Event groundrules

Meg writes: For the Sense about Sex events I developed some groundrules which I had used in previous events to give a rough idea about how we might interact on the day. I was mindful that, at other events I’ve been to, sometimes one or two people have dominated discussion and others have felt unable to contribute. Also it can be easy for people to disclose something and then feel uncomfortable about doing so, or for debates to polarise in ways that don’t allow for any other opinions.

These kinds of groundrules obviously don’t solve all problems with human interactions! But my hope was that they might encourage people to think about process (how they interact) before getting into the content of the event.

I’m interested in exploring further ways of cultivating cultures of kind, constructive and consensual communication (e.g. group sizes, structure of discussions/workshops, venue environment, etc.)

The groundrules are in the pdf link and below. All feedback gratefully accepted as these are very much a work in progress. Feel free to use and adapt yourself if they are useful.

Groundrules

General Event Ground Rules
Meg Barker

Running events, for various audiences, over the years, it is evident that it is worth all of us – whoever we are – thinking about how we interact on such occasions, especially when topics are personally relevant and/or politically charged.

This set of suggested groundrules may be helpful:

Treat speakers and participants with respect
It can be daunting to talk in front of a group, especially about your own work and ideas. It’s fine to disagree but try to keep criticism constructive and to own your perspective: ‘I think…’ rather than ‘you’re wrong’.

Be kind to yourself self and others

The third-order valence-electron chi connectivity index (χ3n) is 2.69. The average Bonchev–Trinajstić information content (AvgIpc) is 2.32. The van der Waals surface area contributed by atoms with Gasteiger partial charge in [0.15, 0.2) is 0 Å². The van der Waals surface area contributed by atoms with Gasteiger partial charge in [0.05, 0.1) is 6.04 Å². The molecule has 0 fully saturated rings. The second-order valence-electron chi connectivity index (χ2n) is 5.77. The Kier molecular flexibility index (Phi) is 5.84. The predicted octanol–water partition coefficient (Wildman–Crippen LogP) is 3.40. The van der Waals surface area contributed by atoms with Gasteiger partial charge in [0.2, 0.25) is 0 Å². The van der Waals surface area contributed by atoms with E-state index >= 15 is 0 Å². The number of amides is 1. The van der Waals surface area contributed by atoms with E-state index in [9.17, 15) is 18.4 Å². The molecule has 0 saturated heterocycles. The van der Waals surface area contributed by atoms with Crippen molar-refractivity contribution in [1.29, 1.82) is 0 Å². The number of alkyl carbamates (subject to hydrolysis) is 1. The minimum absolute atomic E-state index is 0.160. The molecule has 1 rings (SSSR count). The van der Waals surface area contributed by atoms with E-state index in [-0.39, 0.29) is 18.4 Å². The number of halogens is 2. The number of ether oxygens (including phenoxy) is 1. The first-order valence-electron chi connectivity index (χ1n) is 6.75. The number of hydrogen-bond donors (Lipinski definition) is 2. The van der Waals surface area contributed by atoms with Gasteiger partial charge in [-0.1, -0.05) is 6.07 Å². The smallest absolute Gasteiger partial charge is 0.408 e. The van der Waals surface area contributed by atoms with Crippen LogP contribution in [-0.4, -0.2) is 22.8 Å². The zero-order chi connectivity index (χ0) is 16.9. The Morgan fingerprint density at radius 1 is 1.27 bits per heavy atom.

When you have a comment to make in discussion, think first about whether it might feel too personally exposing for you afterwards, or triggering for others, and also whether it leaves space for other people to express different points of view.

Keep it brief and cultivate a culture where all can contribute
Keep contributions brief enough that everybody present has the possibility of taking part. As a rough rule of thumb think about dividing the total available time between the number of people present. If you end up talking for a lot longer than this amount of time then it is time to stop.

Remember that some people need a period of silence to consider what to say before contributing or putting their hand up, so don’t rush to fill the space.

If you have already contributed, or tend to do so a lot, consider stepping back to give others space. If you don’t often contribute, think about stepping forward (if you speak quietly or find it too daunting you could right a comment on a post-its and give it to the chair rather than speaking).

Keep questions and comments clear and relevant
Try to keep questions and comments on the topic and expressed in a way that everyone can understand (including those with no academic background). Particularly consider the relevance of personal disclosures: these can be valuable but can also derail the discussion or make it difficult for others to contribute under some circumstances.

Keep what people share confidential after the event
If people discuss personal experiences, or if practitioners mention people they work with, remember not to discuss these outside of the event (with others, or with them if it is a confidential space). Also be very careful only to talk about other people who have given you explicit permission to do so.

Dealing with problems
If you have any problems with the event, talk to the organisers individually, or email them afterwards, rather than bringing it up during the discussion, unless explicitly invited to. Put yourself in the shoes of the organisers!

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